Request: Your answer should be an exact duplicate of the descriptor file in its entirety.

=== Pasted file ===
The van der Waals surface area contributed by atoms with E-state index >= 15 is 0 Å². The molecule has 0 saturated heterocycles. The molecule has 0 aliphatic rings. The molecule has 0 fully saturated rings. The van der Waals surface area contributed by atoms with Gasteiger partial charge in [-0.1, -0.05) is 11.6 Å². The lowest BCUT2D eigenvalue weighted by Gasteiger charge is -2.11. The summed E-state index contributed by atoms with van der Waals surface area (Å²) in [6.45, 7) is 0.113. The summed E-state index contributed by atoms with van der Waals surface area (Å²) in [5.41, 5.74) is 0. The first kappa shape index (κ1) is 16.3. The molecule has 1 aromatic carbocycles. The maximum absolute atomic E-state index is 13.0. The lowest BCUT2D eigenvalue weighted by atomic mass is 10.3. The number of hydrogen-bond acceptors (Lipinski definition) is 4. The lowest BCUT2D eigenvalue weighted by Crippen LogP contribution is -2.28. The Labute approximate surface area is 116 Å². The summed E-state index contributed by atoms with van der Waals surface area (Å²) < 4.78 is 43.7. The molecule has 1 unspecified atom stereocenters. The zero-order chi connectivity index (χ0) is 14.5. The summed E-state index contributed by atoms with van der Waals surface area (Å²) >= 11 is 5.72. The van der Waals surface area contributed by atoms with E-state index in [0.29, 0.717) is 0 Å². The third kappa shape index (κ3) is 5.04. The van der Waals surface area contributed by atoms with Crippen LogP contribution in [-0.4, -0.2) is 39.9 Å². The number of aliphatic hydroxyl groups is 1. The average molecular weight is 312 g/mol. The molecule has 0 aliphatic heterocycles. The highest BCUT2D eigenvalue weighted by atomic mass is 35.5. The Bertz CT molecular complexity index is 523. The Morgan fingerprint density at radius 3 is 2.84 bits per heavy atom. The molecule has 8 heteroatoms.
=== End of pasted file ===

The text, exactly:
The van der Waals surface area contributed by atoms with E-state index >= 15 is 0 Å². The molecule has 0 saturated heterocycles. The molecule has 0 aliphatic rings. The molecule has 0 fully saturated rings. The van der Waals surface area contributed by atoms with Gasteiger partial charge in [-0.1, -0.05) is 11.6 Å². The lowest BCUT2D eigenvalue weighted by Gasteiger charge is -2.11. The summed E-state index contributed by atoms with van der Waals surface area (Å²) in [6.45, 7) is 0.113. The summed E-state index contributed by atoms with van der Waals surface area (Å²) in [5.41, 5.74) is 0. The first kappa shape index (κ1) is 16.3. The molecule has 1 aromatic carbocycles. The maximum absolute atomic E-state index is 13.0. The lowest BCUT2D eigenvalue weighted by atomic mass is 10.3. The number of hydrogen-bond acceptors (Lipinski definition) is 4. The lowest BCUT2D eigenvalue weighted by Crippen LogP contribution is -2.28. The Labute approximate surface area is 116 Å². The summed E-state index contributed by atoms with van der Waals surface area (Å²) < 4.78 is 43.7. The molecule has 1 unspecified atom stereocenters. The zero-order chi connectivity index (χ0) is 14.5. The summed E-state index contributed by atoms with van der Waals surface area (Å²) >= 11 is 5.72. The van der Waals surface area contributed by atoms with E-state index in [0.29, 0.717) is 0 Å². The third kappa shape index (κ3) is 5.04. The van der Waals surface area contributed by atoms with Crippen LogP contribution in [-0.4, -0.2) is 39.9 Å². The number of aliphatic hydroxyl groups is 1. The average molecular weight is 312 g/mol. The molecule has 0 aliphatic heterocycles. The highest BCUT2D eigenvalue weighted by atomic mass is 35.5. The Bertz CT molecular complexity index is 523. The Morgan fingerprint density at radius 3 is 2.84 bits per heavy atom. The molecule has 8 heteroatoms.